Similarly in ‘Death of a Naturalist’, Heaney uses imagery to highlight his disillusionment. The vulgarity is expressed particularly in the description of the frogs, “their blunt heads farting” as well as referring to them as “The great slime kings”. The use of the adjective ‘slime’ ties in with the verb ‘farting’ to create a semantic field of gross and vulgar language. Heaney also utilises the simile “poised like mud grenades”, to indicate danger. The noun ‘grenades’ implies the frogs are now violently unpredictable and Heaney is afraid. This is followed up by the idea that the frogs were ‘gathered there for vengeance’, creating an image that the frogs are an army seeking revenge on Heaney for ‘stealing’ their spawn. The noun ‘vengeance’ is an indication of what Heaney thinks the frog’s intentions are. Heaney recognises this revenge seeking attitude as he goes on to say “I knew / That if I dipped my hand the spawn would clutch it”. This demonstrates his intimidation and fear of the frogs. The verb ‘clutch’ creates an impression of being entrapped. This could be a metaphor of the disillusionment he is feeling. Heaney imagines this as the moment of disillusionment about nature and life where he moves from the idyllic childhood world, where tadpoles burst from jelly, to the muck and ugliness of the adult world.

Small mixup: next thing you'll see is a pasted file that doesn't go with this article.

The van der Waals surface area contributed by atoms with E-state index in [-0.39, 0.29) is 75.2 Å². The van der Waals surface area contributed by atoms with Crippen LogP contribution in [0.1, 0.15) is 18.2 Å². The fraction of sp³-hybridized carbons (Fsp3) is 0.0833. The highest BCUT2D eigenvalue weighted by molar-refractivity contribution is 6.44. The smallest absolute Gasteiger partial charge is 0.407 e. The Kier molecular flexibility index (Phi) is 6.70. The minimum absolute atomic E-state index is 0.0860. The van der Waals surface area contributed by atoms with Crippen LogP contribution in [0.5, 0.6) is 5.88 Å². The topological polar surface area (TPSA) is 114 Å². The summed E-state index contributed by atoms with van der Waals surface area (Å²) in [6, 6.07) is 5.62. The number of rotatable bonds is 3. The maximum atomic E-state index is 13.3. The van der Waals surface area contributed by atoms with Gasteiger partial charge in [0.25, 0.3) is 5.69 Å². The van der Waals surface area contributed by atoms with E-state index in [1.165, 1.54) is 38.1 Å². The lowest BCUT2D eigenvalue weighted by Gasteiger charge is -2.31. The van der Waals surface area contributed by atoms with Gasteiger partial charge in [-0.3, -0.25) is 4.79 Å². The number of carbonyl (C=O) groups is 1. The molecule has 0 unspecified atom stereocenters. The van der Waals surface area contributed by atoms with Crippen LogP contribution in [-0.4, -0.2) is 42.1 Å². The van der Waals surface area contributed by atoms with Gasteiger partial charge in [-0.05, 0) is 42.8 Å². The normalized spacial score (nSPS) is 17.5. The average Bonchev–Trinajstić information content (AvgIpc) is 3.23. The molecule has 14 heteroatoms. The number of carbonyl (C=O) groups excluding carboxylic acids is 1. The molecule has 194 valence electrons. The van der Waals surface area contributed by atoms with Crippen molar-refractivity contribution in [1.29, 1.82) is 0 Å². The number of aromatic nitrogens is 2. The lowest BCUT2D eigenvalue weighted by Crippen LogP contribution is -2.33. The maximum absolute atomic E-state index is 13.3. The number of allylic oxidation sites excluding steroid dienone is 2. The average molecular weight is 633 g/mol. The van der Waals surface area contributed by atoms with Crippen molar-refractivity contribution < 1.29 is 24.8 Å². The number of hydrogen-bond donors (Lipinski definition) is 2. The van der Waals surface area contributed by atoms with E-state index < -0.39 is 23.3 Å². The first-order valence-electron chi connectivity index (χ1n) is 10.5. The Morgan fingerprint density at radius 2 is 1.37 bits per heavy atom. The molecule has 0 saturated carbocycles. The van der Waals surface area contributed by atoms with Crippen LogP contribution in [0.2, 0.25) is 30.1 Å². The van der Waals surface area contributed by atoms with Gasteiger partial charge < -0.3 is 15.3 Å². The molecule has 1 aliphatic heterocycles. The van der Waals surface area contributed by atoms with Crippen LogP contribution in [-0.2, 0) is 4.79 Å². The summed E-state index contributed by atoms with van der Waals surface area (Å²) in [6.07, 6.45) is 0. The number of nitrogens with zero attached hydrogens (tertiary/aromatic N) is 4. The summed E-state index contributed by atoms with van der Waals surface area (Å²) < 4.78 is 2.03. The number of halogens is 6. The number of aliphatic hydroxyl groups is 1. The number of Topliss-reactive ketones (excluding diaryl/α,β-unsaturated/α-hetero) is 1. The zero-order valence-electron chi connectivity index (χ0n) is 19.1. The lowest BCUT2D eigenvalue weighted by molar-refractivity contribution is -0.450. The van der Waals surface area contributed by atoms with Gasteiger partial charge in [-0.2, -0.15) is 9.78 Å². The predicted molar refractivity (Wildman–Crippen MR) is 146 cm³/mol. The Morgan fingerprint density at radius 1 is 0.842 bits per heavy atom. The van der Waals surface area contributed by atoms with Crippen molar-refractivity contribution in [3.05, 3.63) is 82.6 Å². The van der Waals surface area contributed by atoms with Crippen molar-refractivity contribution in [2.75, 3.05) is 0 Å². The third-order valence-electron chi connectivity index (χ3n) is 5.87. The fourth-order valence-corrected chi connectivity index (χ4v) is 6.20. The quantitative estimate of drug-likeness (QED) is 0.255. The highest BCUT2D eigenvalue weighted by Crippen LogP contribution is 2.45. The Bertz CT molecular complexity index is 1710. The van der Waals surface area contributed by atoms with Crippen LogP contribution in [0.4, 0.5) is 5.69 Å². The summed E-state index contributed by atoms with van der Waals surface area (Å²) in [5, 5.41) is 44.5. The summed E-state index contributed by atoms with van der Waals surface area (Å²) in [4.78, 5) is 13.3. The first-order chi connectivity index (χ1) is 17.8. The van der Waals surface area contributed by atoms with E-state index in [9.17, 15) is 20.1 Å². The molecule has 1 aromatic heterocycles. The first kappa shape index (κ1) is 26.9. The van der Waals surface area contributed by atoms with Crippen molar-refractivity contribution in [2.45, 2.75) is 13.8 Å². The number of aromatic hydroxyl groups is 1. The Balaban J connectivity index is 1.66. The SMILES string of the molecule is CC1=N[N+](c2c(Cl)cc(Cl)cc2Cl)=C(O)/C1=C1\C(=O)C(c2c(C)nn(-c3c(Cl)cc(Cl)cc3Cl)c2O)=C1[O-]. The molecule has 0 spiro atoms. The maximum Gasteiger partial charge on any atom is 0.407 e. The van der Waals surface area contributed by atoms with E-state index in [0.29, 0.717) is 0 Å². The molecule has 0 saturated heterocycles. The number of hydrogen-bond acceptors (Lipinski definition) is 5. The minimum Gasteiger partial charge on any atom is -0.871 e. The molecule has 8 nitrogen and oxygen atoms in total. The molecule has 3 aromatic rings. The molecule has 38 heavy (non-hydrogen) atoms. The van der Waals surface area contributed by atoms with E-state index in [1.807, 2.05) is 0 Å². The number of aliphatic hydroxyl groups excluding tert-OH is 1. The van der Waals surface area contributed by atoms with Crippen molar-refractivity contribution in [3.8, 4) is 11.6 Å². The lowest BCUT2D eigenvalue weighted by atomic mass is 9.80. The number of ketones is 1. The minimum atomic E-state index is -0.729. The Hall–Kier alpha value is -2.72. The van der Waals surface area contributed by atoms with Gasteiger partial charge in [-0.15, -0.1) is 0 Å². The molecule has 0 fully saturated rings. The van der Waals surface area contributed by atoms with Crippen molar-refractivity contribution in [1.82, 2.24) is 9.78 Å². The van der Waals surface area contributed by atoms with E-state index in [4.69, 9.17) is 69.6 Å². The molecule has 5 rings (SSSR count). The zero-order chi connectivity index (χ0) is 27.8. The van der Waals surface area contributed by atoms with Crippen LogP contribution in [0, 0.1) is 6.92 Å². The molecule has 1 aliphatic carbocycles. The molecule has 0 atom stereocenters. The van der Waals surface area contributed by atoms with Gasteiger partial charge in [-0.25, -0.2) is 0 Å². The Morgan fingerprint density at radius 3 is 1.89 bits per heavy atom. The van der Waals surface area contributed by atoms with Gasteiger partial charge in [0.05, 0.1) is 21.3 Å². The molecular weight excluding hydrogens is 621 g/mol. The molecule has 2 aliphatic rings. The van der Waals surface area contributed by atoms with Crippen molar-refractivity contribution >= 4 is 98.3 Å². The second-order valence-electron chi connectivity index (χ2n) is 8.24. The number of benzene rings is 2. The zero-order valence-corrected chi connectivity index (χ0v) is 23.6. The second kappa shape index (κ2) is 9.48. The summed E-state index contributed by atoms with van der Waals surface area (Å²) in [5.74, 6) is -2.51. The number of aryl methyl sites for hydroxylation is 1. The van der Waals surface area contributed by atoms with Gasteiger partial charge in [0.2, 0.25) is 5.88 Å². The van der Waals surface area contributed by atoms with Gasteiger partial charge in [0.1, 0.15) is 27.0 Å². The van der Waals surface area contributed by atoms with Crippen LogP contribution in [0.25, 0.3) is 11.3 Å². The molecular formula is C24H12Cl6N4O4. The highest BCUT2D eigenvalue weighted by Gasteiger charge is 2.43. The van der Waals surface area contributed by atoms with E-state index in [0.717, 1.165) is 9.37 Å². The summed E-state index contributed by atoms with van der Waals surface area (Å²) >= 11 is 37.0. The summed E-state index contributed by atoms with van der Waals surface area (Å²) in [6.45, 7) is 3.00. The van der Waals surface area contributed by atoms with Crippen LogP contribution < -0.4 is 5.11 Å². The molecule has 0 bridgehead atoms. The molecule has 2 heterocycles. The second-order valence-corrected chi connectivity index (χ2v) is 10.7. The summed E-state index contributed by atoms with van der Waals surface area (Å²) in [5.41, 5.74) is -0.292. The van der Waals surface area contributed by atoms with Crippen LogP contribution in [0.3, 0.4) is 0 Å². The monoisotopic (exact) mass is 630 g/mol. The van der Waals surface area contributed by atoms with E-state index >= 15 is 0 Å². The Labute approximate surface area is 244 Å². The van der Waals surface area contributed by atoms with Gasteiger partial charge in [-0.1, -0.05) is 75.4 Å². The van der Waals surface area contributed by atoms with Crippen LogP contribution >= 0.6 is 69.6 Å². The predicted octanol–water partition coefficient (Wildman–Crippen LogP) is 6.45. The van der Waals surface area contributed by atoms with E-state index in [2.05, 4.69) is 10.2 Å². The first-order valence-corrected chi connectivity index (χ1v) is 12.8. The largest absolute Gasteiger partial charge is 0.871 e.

Similarly to Hamlet Act 3 Scene 4, we see in ‘Death of a Naturalist’ there is an obvious disillusionment where the topic of natural reproduction is involved. Heaney uses deliberately crude onomatopoeia such as ‘slap’ and ‘plop’, which are compared to ‘obscene threats’ to express his disgust at the surprising scene of natural reproduction. To him, this assault on the flax-dam is offensive and nauseating. ‘I sickened, turned, and ran.’ The verb ‘ran’ indicates the speaker is fearful of the event, and needs to escape. The idea that Heaney was ‘sickened’ creates a sense that he is squeamish about the reality of what he always viewed to be so innocent and fascinating. This is similar to Hamlet, in the sense that he is now unable to view his mother in the same light. Hamlet expresses his embarrassment towards his mother, claiming “Heaven’s face doth glow”, insinuating through the adjective ‘glow’, a face blushing, and that even heaven is ashamed of her actions with Claudius. Hamlet uses props of contrasting pictures of Claudius and his brother to Gertrude, to point out a contrast to the audience of the clear difference between the two men. Hamlet points out King Hamlet’s godlike countenance and courage through a series of allusions in list form to show how exceptionally wonderful his father was. Hamlet compares his father to ‘Mars’ and ‘Mercury’. The use of these proper nouns heighten his greatness. On the other hand, Hamlet likens Claudius to an infection in King Hamlet’s ear. ‘Here is your husband, like a mildewed ear, / Blasting his wholesome brother’. Whilst significantly linking with the way in which Claudius killed King Hamlet, this also demonstrates the idea that Claudius is an infection compared to Hamlet’s father and so will never come close to him. It also indicates his idea of his parent’s comparatively perfect marriage as rotten through the adjective ‘mildewed’, which implies infection and rotting. This is correspondent with Hamlets idea of love, which has been damaged by Gertrude allowing Claudius into her romantic life. Hamlet is disillusioned by what this new idea of what love is, as his perception of his mother’s morals have changed and he cannot come to terms with the reality of Gertrude’s actions.